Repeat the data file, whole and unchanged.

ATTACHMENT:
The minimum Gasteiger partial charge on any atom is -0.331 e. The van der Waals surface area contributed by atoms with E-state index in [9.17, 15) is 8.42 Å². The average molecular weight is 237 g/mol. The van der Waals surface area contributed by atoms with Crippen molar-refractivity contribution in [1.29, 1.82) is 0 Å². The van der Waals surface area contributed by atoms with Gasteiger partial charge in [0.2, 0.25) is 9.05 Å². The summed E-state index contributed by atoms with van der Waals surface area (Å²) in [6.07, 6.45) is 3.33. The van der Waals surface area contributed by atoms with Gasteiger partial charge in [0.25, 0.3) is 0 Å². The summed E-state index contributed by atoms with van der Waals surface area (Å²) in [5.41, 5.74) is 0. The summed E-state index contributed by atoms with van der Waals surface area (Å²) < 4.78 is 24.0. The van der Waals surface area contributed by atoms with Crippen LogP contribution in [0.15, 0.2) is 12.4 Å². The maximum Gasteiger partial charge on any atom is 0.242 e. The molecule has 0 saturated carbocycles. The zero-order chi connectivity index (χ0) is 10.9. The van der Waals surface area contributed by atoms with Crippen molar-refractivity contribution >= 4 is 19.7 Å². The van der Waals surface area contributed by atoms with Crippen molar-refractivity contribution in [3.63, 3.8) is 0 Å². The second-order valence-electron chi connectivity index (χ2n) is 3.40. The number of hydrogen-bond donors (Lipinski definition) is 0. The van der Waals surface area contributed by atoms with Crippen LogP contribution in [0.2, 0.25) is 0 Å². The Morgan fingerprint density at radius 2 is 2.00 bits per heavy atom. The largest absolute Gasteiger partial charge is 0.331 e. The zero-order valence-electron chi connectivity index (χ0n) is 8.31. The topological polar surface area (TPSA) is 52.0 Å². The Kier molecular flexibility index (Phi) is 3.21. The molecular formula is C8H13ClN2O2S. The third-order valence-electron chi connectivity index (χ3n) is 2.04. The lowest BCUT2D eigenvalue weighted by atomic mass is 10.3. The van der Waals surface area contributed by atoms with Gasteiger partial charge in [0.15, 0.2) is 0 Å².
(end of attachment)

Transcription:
The minimum Gasteiger partial charge on any atom is -0.331 e. The van der Waals surface area contributed by atoms with E-state index in [9.17, 15) is 8.42 Å². The average molecular weight is 237 g/mol. The van der Waals surface area contributed by atoms with Crippen molar-refractivity contribution in [1.29, 1.82) is 0 Å². The van der Waals surface area contributed by atoms with Gasteiger partial charge in [0.2, 0.25) is 9.05 Å². The summed E-state index contributed by atoms with van der Waals surface area (Å²) in [6.07, 6.45) is 3.33. The van der Waals surface area contributed by atoms with Gasteiger partial charge in [0.25, 0.3) is 0 Å². The summed E-state index contributed by atoms with van der Waals surface area (Å²) in [5.41, 5.74) is 0. The summed E-state index contributed by atoms with van der Waals surface area (Å²) < 4.78 is 24.0. The van der Waals surface area contributed by atoms with Crippen LogP contribution in [0.15, 0.2) is 12.4 Å². The maximum Gasteiger partial charge on any atom is 0.242 e. The molecule has 0 saturated carbocycles. The zero-order chi connectivity index (χ0) is 10.9. The van der Waals surface area contributed by atoms with Crippen molar-refractivity contribution >= 4 is 19.7 Å². The van der Waals surface area contributed by atoms with Crippen molar-refractivity contribution in [3.63, 3.8) is 0 Å². The second-order valence-electron chi connectivity index (χ2n) is 3.40. The number of hydrogen-bond donors (Lipinski definition) is 0. The van der Waals surface area contributed by atoms with Crippen LogP contribution in [0.2, 0.25) is 0 Å². The Morgan fingerprint density at radius 2 is 2.00 bits per heavy atom. The largest absolute Gasteiger partial charge is 0.331 e. The zero-order valence-electron chi connectivity index (χ0n) is 8.31. The topological polar surface area (TPSA) is 52.0 Å². The Kier molecular flexibility index (Phi) is 3.21. The molecular formula is C8H13ClN2O2S. The third-order valence-electron chi connectivity index (χ3n) is 2.04. The lowest BCUT2D eigenvalue weighted by atomic mass is 10.3. The van der Waals surface area contributed by atoms with Gasteiger partial charge in [0.15, 0.2) is 0 Å².